Defence
Private flights by air force under a cloud

By Our Defence Correspondent
Before the government banned domestic flights in 1995, one private company, Lionair, operated daily flights to many parts of the country, using its own aircraft and SLAF airfields. Several other companies had planes and helicopters as well, which they used to train private pilots, and also chartered to those who needed their services such as tour operators taking tourists, businessmen and individuals.

Friday’s announcement that the Sri Lanka Air Force will soon recommence domestic flights between five airfields for tourists and locals, begs the question of whether this is a wise use of the already stretched resources of the air force.

Minister of Aviation and Airport Development Jeyaraj Fernandopulle told journalists at a press conference at his ministry on Friday that SLAF aircraft will start services to Weerawila, Anuradhapura and Hikkaduwa, on a trial basis.

Domestic flights will be carried out only by the SLAF, and not by private sector companies, the Minister had said.

Isn’t the government putting too much of a strain on the SLAF, by having it operate as a commercial airliner at a time when all its resources should be focussed on the war? Or is the government not serious about the war any more? (See last week’s column ‘’ Why isn’t the government serious about the war?")

The army has faced severe morale problems very frequently, when soldiers stationed in the Jaffna Peninsula trying to come home on leave have been stranded waiting for flights out of Palali. Many have to come by sea to Trincomalee, which is not an enjoyable journey, and is fraught with the risk of attack by Sea Tigers, after which they have to take a bus or truck back to Colombo.

On many occasions, the SLAF has also been hard-pressed to carry large numbers of wounded soldiers back from the north.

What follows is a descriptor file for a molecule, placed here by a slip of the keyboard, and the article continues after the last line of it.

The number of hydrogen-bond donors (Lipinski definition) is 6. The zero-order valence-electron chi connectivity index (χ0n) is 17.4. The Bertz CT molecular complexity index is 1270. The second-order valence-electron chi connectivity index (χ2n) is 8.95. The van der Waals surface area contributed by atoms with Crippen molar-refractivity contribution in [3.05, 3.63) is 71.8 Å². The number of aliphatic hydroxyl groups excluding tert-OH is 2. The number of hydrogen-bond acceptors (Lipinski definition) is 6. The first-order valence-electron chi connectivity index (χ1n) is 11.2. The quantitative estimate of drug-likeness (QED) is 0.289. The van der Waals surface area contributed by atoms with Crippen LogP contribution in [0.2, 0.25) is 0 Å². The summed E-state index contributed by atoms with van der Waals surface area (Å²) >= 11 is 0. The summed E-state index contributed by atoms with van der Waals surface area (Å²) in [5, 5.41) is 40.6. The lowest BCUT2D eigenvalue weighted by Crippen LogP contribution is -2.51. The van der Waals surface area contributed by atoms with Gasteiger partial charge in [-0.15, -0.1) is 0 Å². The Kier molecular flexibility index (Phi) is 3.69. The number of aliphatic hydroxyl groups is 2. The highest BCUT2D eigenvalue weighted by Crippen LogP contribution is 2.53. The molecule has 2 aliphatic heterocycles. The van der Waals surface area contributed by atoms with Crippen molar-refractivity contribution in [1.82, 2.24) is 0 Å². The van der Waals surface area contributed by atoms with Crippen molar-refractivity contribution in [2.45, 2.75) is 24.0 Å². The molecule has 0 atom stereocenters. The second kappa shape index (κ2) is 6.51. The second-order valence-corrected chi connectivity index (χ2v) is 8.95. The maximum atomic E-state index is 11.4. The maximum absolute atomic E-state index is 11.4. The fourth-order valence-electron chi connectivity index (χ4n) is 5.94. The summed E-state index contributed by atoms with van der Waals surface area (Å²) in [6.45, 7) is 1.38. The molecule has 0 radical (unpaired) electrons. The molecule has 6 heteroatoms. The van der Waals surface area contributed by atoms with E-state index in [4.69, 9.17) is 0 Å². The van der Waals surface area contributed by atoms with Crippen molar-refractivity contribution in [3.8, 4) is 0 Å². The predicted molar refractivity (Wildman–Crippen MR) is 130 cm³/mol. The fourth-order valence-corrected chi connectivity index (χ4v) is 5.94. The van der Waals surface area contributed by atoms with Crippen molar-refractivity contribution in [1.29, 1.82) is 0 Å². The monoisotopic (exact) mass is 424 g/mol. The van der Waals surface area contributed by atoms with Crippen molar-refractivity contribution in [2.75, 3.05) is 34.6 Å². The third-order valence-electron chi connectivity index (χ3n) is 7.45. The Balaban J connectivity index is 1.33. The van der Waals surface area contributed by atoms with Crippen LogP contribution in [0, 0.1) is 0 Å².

Two weeks ago, the SLAF resumed domestic flights between Colombo and Palali in Jaffna. But this was done purely because the Jaffna Peninsula remains isolated by land and the onset of the Northeast Monsoon makes passage by sea a traumatic event for many civilians who are unused to such voyages and face severe problems such as seasickness. The sea voyage is especially hard on the elderly, and on sick civilians who are travelling to Colombo for medical purposes.

In any case, all travellers between Jaffna and the rest of the country must obtain permission from the Ministry of Defence. Thus, the flights to Jaffna are really a service provided by the SLAF to a particular segment of the public who are undergoing severe hardships. Apart from the Bandaranaike International Airport at Katunayake which comes under the purview of the Airport and Aviation Authority of Sri Lanka (AAASL), all other airfields in the country are owned and operated by the SLAF. These include Ratmalana, China Bay, Ampara, Batticaloa, Weerawila, Hingurakgoda, Anuradhapura, Koggala, Puttalam, and Vavuniya.

The restriction of domestic flights to the SLAF, preventing private companies from competing in this sector is curious.

Before the government banned domestic flights in 1995, one private company, Lionair, operated daily flights to many parts of the country, using its own aircraft and SLAF airfields. Several other companies had planes and helicopters as well, which they used to train private pilots, and also chartered to those who needed their services such as tour operators taking tourists, businessmen and individuals.